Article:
Windblown: What does the resurrection story mean?

May 2, 2006

In their book The Last Week: A Day-by-Day Account of Jesus's Final Week in Jerusalem, Marcus Borg and John Dominic Crossan differentiate between historical truth and parabolic truth in the resurrection accounts. They argue that “What does it mean?” is a more important question than “Did it really happen?” and that parable and parabolic language can make truth claims.

Without engaging that debate, I can say with confidence that the people who crowd into churches on Easter didn’t come to hear the preacher’s opinion on the historicity of the accounts. They do come to hear about what it means. “If you believe the tomb was empty, fine; now, what does this story mean?”

In addressing that question, I have always loved the story of Jesus and Peter on the beach in the early morning as recounted in John 21. The meal of charcoaled fish and bread has always sounded delicious to me. And the conversation between Jesus and Peter has the ring of truth to it. The last time they were together had to have been the worst day in Peter’s life, the occasion of his denial that he even knew Jesus. Earlier that same evening Peter had claimed bravely that he would die with Jesus. His denial is one of the most honestly human incidents in all of literature.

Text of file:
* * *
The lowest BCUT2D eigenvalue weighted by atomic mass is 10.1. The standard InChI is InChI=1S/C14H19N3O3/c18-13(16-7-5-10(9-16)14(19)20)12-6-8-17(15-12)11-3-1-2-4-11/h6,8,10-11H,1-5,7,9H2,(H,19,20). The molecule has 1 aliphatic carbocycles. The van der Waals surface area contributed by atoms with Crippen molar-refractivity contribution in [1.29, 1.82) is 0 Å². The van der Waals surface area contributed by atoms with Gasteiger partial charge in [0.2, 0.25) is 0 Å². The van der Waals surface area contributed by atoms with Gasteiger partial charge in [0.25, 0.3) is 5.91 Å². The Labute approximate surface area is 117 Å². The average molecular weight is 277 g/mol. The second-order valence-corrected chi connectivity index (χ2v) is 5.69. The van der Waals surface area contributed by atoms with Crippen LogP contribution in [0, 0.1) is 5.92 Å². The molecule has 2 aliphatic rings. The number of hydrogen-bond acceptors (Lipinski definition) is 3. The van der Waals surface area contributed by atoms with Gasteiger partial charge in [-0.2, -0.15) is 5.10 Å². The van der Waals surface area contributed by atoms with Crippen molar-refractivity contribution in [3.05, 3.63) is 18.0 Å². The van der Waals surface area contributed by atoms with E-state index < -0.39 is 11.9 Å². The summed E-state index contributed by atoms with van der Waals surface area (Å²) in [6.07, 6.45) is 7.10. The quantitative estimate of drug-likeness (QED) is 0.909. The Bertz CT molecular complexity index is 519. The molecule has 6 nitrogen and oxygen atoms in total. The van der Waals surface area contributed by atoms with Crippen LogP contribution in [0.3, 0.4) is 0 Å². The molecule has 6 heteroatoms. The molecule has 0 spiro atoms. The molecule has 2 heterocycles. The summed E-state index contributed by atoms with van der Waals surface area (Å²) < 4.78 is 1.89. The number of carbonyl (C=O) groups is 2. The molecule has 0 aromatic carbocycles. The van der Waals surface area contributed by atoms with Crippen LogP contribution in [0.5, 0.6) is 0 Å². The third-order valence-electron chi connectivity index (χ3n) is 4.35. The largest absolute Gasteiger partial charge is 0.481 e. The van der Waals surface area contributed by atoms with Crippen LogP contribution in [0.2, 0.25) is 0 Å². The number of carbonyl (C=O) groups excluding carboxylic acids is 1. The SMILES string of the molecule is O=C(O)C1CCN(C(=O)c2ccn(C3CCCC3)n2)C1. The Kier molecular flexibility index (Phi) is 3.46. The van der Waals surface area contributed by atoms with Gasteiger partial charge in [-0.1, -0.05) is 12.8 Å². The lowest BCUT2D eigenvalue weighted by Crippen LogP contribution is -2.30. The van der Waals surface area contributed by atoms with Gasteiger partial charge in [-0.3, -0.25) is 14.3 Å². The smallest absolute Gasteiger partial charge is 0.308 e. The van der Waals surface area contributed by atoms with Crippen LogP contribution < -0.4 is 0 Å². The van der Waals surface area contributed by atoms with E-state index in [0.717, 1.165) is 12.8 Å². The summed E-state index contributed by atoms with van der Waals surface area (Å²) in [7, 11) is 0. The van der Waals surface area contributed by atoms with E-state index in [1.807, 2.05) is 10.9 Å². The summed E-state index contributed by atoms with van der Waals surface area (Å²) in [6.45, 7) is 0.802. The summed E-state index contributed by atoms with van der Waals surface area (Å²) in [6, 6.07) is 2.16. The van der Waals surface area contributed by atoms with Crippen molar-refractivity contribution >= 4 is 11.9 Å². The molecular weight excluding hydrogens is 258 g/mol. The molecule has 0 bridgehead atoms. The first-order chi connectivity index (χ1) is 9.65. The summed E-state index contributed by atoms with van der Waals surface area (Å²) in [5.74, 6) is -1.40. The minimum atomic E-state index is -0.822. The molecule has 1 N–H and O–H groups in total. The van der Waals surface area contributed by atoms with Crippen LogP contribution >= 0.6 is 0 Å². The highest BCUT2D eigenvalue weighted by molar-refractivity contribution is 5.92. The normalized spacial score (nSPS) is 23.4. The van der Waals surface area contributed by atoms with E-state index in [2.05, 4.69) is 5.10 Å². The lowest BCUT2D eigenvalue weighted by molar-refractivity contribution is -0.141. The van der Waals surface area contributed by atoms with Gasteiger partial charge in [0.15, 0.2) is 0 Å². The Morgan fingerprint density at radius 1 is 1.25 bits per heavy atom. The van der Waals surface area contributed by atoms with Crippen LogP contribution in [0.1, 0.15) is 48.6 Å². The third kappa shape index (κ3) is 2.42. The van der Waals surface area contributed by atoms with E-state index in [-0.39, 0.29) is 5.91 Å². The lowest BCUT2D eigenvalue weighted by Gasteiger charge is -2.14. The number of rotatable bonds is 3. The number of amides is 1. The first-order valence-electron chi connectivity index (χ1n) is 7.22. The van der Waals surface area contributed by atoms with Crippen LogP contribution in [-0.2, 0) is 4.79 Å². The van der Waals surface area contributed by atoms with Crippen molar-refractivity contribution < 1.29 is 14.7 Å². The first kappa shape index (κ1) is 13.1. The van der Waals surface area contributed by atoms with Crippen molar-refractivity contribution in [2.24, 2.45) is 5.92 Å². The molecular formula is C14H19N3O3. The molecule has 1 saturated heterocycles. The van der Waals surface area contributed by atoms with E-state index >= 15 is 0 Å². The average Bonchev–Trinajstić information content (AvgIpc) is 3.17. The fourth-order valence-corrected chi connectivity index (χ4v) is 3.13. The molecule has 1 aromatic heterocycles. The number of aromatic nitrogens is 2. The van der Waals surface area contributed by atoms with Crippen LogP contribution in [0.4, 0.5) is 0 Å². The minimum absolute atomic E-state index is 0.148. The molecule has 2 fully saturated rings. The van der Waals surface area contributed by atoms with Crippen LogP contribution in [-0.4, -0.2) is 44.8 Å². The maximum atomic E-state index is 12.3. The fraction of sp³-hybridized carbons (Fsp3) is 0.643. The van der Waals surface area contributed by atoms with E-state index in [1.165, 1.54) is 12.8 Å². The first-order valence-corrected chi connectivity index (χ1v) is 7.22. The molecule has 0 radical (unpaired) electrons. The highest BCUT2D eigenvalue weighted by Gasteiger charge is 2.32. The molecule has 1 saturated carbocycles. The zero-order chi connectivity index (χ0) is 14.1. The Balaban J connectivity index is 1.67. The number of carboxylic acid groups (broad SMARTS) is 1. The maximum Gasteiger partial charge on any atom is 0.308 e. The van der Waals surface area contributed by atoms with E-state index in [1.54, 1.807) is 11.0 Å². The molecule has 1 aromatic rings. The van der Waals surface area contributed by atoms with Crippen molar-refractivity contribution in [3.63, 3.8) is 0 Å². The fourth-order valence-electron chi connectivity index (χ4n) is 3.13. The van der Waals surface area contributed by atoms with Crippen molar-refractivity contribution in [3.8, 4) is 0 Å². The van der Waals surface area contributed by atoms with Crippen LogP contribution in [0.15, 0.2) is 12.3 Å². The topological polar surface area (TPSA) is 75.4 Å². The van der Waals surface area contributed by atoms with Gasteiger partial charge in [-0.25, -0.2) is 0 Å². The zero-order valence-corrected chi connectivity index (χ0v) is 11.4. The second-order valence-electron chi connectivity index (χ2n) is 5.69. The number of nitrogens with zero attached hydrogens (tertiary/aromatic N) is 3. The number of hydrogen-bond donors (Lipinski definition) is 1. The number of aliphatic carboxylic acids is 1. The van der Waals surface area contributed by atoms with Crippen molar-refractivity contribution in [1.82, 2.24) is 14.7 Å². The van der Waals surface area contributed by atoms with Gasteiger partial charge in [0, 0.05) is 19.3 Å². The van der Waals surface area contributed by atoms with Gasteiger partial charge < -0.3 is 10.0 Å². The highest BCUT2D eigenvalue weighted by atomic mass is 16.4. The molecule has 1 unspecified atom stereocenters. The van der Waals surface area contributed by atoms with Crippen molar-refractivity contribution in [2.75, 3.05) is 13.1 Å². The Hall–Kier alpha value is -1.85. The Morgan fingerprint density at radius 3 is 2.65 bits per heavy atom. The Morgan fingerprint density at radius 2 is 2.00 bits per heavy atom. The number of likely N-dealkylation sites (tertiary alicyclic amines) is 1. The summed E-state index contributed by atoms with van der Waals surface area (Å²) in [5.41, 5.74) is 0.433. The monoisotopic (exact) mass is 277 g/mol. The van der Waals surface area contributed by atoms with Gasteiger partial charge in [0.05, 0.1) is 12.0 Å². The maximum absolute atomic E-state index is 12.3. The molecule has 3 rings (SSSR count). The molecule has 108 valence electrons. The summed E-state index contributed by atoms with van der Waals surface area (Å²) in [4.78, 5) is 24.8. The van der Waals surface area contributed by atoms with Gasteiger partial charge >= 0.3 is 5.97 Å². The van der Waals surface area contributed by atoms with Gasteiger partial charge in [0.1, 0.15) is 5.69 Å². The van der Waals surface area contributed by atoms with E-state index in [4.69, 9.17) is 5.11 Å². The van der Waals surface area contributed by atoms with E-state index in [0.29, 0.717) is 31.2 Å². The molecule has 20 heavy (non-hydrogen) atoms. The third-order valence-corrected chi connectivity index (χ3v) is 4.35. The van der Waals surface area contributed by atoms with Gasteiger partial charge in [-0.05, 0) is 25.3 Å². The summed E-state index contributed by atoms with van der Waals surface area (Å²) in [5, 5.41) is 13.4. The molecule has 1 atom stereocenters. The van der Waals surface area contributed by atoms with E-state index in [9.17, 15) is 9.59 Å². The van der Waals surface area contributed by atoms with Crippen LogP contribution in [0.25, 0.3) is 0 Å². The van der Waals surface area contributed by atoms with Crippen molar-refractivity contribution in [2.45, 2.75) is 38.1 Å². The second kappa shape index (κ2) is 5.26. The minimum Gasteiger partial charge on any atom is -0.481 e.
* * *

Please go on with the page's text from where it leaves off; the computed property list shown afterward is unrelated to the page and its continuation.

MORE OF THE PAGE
I can almost write myself into the small group standing around the fire on the beach, with no one saying anything until Jesus breaks the silence: “Peter, do you love me?” Three times Jesus asks, and three times Peter says yes. Three times Jesus tells Peter to express that love by caring for and feeding the sheep.

There’s so much going on in that story that is familiar: Peter’s embarrassment and disappointment in himself, for instance. There is no pain quite like publicly failing to live up to others’ expectations and your own.

What Jesus does not say to Peter is as important as what he does say. It would have been natural for him to refer to Peter’s spectacular failure, to ask for an apology, or at least to refer to the denial. I don’t think I could have resisted doing that. What happens instead is grace, the pure, unconditional acceptance and love of God in Jesus Christ, and Peter’s rebirth, restoration, redemption—salvation in charcoaled fish and a piece of toast.

There are no conditions, but there is a commission. There are the sheep to feed and care for. There is work to do now, not to earn the forgiveness and acceptance that has been given, but as a way of expressing gratitude for the gift of grace, and as a way of living the new, resurrected life that we have received.

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